Jul 18, 2012


Some thoughts stemming from working at the hospital:

In my orientation packet from Intermountain Healthcare, there was a little book which started with this story:

"It was the dawn of space flight, and the story is told of an early visit by John F. Kennedy to Cape Canaveral and the space center that would later be named for him. Among the people he met in the hallway that day was a custodian. President Kennedy asked him, 'What is your name, and what do you do?'

The man gave him his name, and then said: 'I'm helping to put a man on the moon.'

...Each of us as a role to play in healing. Whether we provide care directly or support those who do, we have the opportunity every day to create an experience that can help others heal. It isn't only about the jobs we do, it's about the way we do them.'"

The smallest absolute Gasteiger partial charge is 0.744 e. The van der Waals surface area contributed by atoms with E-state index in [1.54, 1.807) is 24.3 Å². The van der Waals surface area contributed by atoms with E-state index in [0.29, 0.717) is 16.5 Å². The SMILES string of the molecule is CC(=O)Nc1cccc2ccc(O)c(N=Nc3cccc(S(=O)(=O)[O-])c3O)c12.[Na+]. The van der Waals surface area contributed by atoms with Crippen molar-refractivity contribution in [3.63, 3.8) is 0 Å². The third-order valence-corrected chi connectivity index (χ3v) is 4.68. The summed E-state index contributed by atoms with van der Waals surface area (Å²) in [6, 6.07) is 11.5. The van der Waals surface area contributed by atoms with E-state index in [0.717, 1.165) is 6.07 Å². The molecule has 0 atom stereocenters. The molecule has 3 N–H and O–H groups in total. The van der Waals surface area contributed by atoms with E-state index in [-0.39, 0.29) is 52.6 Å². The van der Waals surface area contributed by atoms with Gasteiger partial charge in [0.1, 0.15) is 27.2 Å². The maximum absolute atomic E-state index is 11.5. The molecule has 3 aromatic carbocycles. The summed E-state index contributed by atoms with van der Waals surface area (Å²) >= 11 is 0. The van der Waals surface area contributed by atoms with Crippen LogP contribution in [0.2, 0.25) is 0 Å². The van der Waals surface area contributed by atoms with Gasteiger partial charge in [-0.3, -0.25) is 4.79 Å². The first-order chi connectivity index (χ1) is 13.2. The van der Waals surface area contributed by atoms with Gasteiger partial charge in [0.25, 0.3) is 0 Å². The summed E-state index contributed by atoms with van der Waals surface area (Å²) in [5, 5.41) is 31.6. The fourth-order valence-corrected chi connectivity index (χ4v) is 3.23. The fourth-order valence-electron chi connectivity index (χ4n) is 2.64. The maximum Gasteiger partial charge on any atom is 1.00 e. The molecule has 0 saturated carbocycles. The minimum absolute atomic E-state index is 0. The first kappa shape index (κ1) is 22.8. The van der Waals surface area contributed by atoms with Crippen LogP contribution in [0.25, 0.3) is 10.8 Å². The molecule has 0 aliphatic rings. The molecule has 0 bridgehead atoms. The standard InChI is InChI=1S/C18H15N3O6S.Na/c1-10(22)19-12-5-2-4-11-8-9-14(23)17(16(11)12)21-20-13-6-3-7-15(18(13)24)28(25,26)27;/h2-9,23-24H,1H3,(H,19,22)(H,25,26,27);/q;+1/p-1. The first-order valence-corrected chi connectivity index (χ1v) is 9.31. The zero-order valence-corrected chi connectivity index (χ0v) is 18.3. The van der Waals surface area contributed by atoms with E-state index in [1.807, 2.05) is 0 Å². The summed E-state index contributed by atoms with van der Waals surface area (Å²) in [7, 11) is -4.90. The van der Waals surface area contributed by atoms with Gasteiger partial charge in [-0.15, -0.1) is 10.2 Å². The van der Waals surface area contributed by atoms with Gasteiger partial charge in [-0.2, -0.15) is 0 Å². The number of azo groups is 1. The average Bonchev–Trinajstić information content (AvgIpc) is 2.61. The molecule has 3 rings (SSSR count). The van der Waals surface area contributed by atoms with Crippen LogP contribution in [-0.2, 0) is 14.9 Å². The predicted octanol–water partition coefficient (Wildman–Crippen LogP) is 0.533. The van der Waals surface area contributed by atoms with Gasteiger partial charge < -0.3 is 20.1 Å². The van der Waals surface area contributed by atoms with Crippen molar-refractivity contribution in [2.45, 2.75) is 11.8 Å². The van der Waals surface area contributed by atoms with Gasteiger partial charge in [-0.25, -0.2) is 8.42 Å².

Cool, eh? Yes, it might be a cheesy pump-up story..but I quite liked it. It applies well to life. 

I was also thinking, 

isn't it funny that sometimes we feel comfortable confiding things to strangers that we don't even tell people we are close to?

Like in a hospital, I get to know patients and they tell me some pretty intimate details about their lives sometimes. Or sometimes some not-so-intimate things, but things you might not throw out there for all of your neighbors to hear. 

Safety in secrecy? In the fact that you are probably never going to see them again. And they are never going to see anybody involved in any of the stories you tell, so you don't have to worry about the word getting out.

Obviously we share these kinds of details with people we are close to as well. So perhaps conversations like these are for intimate friends and for strangers? 

Again, no deep insight into human nature with this last thought. Just a thought.


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